By James Brusard
We know enough about physical activity to understand its positive impact on decreasing risk for heart disease, stroke, type 2 diabetes, depression, and a variety of cancers1. Some enjoy a brisk hike to increase their weekly dose of activity, while others are inclined to drop by Coach Mike’s early morning Boot Camps. Make no mistake about it, these are both excellent ways to increase movement… but are they enough to counteract the foods we eat, and stave off the effects of aging? It’s time we start recognizing that physical activity should not be limited to what we do in the gym alone.
The Centers for Disease Control and Prevention (CDC) recommend 150 minutes of moderate-intensity or 75 minutes of vigorous-intensity aerobic activity each week in combination with at least two days reserved for resistance training1. This works out to just shy of 22 minutes of physical activity each day. But what about the other 14+ hours of the day you are awake? A 2017 survey found that Americans sit an average of 13 hours a day, and average 8 hours of sleep each night2. This results in a sedentary lifestyle of about 21 every day. Humans, by design, are made to move and must avoid the pitfalls of a sedentary lifestyle at all costs.
Here are a few quick strategies you can begin working into your daily routine for increasing physical activity and overall health:
- Alternate periods of sitting with periods of standing at work: This is perhaps the simplest way to allow the body to expend extra energy while still being able to execute daily tasks in the workplace. Standing rather than siting not only increases energy expenditure, but it decreases the risk for musculoskeletal issues of the lower back, hips, and neck that are associated with long bouts of sitting.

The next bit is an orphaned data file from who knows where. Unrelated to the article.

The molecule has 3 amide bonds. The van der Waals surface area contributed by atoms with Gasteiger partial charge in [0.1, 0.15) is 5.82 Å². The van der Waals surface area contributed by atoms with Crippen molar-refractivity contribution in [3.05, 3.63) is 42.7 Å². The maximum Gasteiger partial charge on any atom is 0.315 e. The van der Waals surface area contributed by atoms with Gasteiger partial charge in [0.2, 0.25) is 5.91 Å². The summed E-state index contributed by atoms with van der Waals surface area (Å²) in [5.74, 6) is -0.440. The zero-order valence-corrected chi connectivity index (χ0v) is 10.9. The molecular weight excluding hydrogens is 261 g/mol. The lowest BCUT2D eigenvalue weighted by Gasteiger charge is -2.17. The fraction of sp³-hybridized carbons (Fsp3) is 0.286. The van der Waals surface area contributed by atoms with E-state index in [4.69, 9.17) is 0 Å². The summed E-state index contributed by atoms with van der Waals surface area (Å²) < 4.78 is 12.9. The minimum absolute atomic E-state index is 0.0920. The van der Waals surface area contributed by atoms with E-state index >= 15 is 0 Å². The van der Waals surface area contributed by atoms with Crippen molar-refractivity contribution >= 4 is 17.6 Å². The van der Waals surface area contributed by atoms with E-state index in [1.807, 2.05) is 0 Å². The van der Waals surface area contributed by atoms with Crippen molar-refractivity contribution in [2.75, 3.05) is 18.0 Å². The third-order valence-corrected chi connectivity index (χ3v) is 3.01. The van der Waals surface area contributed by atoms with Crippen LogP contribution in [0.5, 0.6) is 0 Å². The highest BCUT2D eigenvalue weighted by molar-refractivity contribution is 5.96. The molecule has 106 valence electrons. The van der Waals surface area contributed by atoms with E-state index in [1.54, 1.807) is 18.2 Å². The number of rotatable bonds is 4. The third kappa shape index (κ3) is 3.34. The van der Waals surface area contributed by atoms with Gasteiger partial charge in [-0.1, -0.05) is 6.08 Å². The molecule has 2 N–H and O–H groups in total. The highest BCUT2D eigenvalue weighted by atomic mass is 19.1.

- Wear an activity tracker: Wearing an activity tracker that tracks measurements such as steps taken and average heart rate helps to paint a picture of your daily habits. Although previous recommendations suggest 10,000 steps per day for decreasing metabolic risks, a 2017 study published by the International Journal of Obesity proposed 15,000 daily steps as being much more accurate3.
- Get away from your desk and go for a walk on your lunch break: Walking for just 10 minutes a day during lunch breaks is enough to increase weekly physical activity by nearly an hour. Equally beneficial to this is research suggesting that a lunchtime stroll improves mood while increasing one’s ability to handle stress at work4.
- Have a plan that can be easily adopted: This can be as simple as always taking the stairs instead of the elevator, parking farther away from buildings, or going for a 10-minute walk first thing in the morning. None of these measures are particularly time-consuming, but can add up in the long run.
- Make increasing physical activity a personal matter: Regardless of whether you are doing it for yourself, your loved ones, or to make sure the dog gets some exercise too, view physical activity a personal matter rather than a chore. I personally run a mile every morning using the phone application Charity Miles (http://www.charitymiles.org/), which donates 25 cents for every mile walked or ran to a charity of your cause and is free of cost. Whatever the reason, make it personal.
Whether these strategies increase your daily physical activity by 15 minutes or 50 minutes, every bit counts towards compounding total weekly movement and becoming a healthier you. Looking to start a healthier lifestyle? Contact us today to learn more.